Ecuador Republic in South America

Ecuador, officially the Republic of Ecuador, is a country in northwestern South America, bordered by Colombia on the north, Peru on the east and south, and the Pacific Ocean on the west. Ecuador also includes the Galápagos Islands in the Pacific, about 1,000 kilometres (620 mi) west of the mainland. The capital city is Quito, which is also the largest city.

The mantled howler (Alouatta palliata) has widespread distribution within Central America. Walking Alouatta palliata, Costa Rica.JPG
The mantled howler (Alouatta palliata) has widespread distribution within Central America.

Geoffroy's tamarin is the smallest Central American monkey, with an average size of about 0.5 kilograms (1.1 lb). [12] The Central American squirrel monkey and Panamanian night monkey are almost as small, with average sizes of less than 1.0 kilogram (2.2 lb). [13] [14] The Guatemalan black howler has the largest males, which average over 11 kilograms (24 lb). [15] The spider monkey species have the next largest males, which average over 8 kilograms (18 lb). [15] [16]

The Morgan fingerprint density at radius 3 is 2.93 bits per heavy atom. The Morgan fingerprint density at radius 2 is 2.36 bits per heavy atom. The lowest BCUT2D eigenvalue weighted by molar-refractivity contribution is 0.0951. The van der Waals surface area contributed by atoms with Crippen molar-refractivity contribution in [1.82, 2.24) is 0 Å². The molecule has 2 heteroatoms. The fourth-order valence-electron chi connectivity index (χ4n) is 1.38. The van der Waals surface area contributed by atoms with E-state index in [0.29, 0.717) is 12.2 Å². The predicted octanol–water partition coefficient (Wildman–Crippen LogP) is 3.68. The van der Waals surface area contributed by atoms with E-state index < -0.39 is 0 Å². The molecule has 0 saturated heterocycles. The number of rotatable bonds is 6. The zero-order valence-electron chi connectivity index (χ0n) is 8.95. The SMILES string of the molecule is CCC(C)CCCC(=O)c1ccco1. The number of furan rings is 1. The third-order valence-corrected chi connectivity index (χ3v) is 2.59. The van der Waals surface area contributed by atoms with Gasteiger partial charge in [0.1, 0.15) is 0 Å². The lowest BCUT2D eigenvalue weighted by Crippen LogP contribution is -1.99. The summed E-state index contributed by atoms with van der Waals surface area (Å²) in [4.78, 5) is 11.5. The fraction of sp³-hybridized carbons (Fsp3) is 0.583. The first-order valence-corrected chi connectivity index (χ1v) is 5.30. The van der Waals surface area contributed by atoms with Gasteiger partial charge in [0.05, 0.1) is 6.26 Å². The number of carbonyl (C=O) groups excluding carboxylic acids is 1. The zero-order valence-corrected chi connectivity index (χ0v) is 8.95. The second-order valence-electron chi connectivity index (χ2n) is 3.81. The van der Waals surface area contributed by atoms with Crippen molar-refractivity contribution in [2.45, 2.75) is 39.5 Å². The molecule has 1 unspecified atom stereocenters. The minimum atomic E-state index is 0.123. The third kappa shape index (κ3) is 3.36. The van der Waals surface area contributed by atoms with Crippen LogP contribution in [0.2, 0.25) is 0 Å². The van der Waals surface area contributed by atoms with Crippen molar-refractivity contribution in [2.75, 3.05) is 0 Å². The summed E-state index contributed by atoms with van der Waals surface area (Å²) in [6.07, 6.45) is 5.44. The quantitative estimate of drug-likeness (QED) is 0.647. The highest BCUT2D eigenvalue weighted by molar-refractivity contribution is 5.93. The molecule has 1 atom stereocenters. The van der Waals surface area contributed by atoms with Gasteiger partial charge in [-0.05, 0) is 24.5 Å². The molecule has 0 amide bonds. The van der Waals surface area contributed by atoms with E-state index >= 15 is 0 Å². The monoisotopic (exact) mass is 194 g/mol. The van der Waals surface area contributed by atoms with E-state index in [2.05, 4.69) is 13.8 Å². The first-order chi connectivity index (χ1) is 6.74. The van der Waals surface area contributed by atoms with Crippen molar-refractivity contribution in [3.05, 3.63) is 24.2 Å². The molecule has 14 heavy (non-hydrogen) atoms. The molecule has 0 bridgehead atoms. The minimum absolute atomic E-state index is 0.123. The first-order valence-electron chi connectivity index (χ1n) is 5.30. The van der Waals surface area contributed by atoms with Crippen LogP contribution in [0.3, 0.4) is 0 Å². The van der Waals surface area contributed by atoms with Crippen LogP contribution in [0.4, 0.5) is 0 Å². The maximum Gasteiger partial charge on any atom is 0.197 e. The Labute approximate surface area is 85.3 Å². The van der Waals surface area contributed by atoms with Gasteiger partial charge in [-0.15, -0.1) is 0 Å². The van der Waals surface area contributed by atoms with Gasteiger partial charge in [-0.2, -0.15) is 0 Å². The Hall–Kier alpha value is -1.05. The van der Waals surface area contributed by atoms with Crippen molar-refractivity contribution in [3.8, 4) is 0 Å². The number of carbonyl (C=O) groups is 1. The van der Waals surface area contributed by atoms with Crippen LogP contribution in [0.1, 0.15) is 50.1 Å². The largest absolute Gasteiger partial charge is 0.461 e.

One Central American monkey, the black-headed spider monkey, is considered to be Critically Endangered by the International Union for Conservation of Nature (IUCN). [8] Geoffroy's spider monkey and the Guatemalan black howler are both considered to be Endangered. [4] [17] The Central American squirrel monkey had been considered endangered, but its conservation status was upgraded to Vulnerable in 2008. [11] The Coiba Island howler is also considered to be vulnerable. [7] The white-faced capuchins, the mantled howler and Geoffroy's tamarin are all considered to be of Least Concern from a conservation standpoint. [5] [6] [10]

International Union for Conservation of Nature international organisation

The International Union for Conservation of Nature is an international organization working in the field of nature conservation and sustainable use of natural resources. It is involved in data gathering and analysis, research, field projects, advocacy, and education. IUCN's mission is to "influence, encourage and assist societies throughout the world to conserve nature and to ensure that any use of natural resources is equitable and ecologically sustainable".

Endangered species Species of organisms facing a very high risk of extinction

An endangered species is a species which has been categorized as very likely to become extinct. Endangered (EN), as categorized by the International Union for Conservation of Nature (IUCN) Red List, is the second most severe conservation status for wild populations in the IUCN's schema after Critically Endangered (CR).